Regulation runs the risk of hitting all the wrong targets

Thu Apr 21, 2011

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To hear Alan Greenspan pontificating about there being no need for any new financial regulation truly takes the biscuit


By Nick Evans

Bankers lecturing the world about systemic risk and the perils of ‘shadow’ banking may strike most people as taking the mickey. But to hear Alan Greenspan pontificating about there being no need for any new financial regulation truly takes the biscuit.

This is the man who created the conditions for the greatest financial bubble and collapse the world has seen. Who stoked the fire at every possible opportunity with his calamitously misguided policy of endless rate-slashing and liquidity-pumping.

Who turned a blind eye to every sign of the catastrophe that was brewing. And who repeatedly championed, with such blithe naivety, the ‘credit risk transfer’ that banks were engaging in to get around the Basle capital rules in the almost endearing belief that the banks were practising sophisticated risk management – when what they were actually doing was trying to make their supervisors (and ultimately making themselves) look like monkeys.

Sometimes certain people forfeit any right to have a view on certain things. Greenspan on finance and regulation is a case in point. It is simply time for him to shut up and go away.

Of course there needs to be new regulation for the banks. Any fool can see that. The only relevant issues are what kind of regulation; who it is supposed to penalise, to protect and to benefit; and whether it is designed in such a way as to prevent banks getting around it all over again and becoming the main beneficiaries of supposed attempts to restrain them.

It must be regulation that takes aim at – and hits – the right targets. It must be simple, clear, effective and practicable. It must be globally enforced and enforceable. It must carry strict penalties – for individuals, as well as institutions. And it must root out the culture of money-lust and self-interest that has become so engrained in the DNA of investment banking.

So far the omens are not good. Some rules, like the ban on bank prop trading, are clearly sensible. But the Dodd-Frank Act, in classic US style, looks like simply providing a bonanza for the legal community without achieving any clarity of purpose or content.

In the UK, the Vickers commission seems already to have fallen victim to vested interests – and looks to be in danger of ducking the key issue of how to rescue investment banking from itself by putting an end to the absurd fees that bankers charge their clients and the even more preposterous amounts they pay themselves.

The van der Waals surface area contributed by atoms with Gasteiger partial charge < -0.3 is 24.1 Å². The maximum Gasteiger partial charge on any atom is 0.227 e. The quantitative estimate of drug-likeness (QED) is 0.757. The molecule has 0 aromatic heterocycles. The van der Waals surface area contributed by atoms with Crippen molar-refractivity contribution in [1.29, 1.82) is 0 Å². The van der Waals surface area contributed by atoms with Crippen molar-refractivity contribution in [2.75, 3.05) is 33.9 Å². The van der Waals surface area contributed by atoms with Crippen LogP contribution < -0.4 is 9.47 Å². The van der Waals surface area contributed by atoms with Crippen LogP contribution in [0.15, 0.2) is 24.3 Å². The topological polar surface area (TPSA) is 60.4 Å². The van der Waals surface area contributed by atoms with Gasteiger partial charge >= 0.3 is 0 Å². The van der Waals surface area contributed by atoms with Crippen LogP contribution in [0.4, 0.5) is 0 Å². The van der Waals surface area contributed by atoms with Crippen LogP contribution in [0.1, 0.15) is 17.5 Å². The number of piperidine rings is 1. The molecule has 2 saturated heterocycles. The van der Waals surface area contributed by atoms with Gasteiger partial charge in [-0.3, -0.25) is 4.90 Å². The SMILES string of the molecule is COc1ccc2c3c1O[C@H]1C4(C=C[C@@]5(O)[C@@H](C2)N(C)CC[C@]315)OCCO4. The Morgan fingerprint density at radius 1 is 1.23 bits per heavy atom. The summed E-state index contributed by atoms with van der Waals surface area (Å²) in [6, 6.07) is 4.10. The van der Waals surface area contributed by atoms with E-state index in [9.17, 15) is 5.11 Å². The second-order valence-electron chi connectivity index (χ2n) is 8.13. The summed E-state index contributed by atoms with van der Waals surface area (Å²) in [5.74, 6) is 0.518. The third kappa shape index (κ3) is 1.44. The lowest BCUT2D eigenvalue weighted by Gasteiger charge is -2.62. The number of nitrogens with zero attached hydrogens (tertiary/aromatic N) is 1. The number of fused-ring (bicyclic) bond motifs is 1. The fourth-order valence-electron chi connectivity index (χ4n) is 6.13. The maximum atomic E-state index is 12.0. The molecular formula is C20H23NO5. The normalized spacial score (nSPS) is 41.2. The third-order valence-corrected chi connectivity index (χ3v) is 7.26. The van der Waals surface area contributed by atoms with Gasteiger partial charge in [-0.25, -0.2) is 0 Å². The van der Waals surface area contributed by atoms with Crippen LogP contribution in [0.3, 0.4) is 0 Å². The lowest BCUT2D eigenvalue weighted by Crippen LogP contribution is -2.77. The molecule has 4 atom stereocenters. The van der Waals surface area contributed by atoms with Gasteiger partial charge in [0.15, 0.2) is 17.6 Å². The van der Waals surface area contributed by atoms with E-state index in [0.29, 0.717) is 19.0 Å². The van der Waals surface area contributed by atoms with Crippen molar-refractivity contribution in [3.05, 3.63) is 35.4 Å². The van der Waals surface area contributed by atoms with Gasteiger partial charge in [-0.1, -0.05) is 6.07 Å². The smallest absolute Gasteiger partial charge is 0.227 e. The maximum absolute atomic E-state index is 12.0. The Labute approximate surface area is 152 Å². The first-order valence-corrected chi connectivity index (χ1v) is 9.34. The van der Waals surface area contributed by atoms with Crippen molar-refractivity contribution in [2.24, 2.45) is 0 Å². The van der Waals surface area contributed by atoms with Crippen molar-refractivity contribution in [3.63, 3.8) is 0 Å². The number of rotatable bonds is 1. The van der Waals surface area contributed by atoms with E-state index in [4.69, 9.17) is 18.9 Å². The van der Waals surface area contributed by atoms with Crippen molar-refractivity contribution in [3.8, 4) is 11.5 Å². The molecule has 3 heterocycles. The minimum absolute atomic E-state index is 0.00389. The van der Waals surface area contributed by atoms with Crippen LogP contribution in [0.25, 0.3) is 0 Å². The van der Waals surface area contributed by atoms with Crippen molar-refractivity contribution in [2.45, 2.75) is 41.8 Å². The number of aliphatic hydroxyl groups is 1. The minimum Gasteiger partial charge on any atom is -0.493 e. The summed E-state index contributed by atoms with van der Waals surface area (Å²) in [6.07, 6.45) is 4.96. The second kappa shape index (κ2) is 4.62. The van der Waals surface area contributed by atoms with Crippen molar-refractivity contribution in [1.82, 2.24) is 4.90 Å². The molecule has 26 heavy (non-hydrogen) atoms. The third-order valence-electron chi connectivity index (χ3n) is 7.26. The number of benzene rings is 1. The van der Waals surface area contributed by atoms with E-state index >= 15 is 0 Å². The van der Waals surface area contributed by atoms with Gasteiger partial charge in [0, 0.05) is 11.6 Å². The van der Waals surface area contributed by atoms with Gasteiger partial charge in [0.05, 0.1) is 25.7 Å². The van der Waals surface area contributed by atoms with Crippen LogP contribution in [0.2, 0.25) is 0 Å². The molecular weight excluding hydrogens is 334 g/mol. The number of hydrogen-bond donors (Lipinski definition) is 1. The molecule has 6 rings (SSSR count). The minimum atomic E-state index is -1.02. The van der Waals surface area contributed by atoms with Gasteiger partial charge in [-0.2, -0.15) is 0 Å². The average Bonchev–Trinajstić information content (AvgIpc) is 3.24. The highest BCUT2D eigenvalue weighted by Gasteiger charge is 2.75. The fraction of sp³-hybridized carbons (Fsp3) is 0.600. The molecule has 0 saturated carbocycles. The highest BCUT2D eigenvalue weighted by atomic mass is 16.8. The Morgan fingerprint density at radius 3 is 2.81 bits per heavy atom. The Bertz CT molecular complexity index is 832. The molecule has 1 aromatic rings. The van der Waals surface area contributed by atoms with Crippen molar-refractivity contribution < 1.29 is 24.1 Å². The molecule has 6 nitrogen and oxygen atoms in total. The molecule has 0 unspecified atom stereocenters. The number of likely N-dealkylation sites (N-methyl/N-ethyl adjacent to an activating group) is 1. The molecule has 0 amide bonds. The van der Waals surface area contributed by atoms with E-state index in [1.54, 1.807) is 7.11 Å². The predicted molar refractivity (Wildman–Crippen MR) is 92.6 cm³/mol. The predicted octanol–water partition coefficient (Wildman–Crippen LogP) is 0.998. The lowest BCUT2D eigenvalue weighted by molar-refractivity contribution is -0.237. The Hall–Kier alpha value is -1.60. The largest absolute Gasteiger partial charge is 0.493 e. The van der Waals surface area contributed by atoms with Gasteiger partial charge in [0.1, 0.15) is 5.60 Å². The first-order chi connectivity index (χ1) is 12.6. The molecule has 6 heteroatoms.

It is hard to believe that most bankers are as stupid, or as lacking in self-awareness, as they sometimes appear. But to hear them going on about how regulation will make many of their activities unprofitable, without apparently stopping to think how their P&Ls might benefit if they paid themselves slightly more modest sums, is almost enough to make you weep.

The reality, of course, is that it is the customers who will pay for all this anyway – and that includes hedge funds. And for the hedge fund industry, these added costs will come at a time when a whole mass of new and generally needless new regulation is already coming its way – as if it were hedge funds, and not the banks, that caused all of this trouble in the first place.

The AIFM directive, Dodd-Frank, the capital requirement directive, the central counterparty clearing/OTC derivatives changes, new short-selling rules, the market abuse directive, MiFiD, the anti-bribery act – you name it, it’s either here already or on the way soon.

For the bigger hedge fund groups, all this additional red tape is a hassle they could well do without – but one that they can live with and afford, even if it will do little to benefit their clients. But many smaller boutiques, which are the heart of this most entrepreneurial of businesses, could be swamped by the legal and compliance burden and costs that will result.

Nobody would argue against well-thought-out regulation that makes investors more comfortable, makes markets less open to abuse and creates stronger public confidence in hedge funds.

But this degree of regulatory carpet-bombing is excessive, disproportionate and entirely counter-productive. And for what purpose? So that politicians can claim they have taken decisive action to sort out the financial system, when they have done nothing of the kind?

Is this really what the end result will be – that the banks can carry on largely as before (still too big to fail and still too powerful to control), while a whole load of harmless and blameless small businesses could end up being regulated out of existence? It would be a disgrace, but it’s starting to look ominously that way.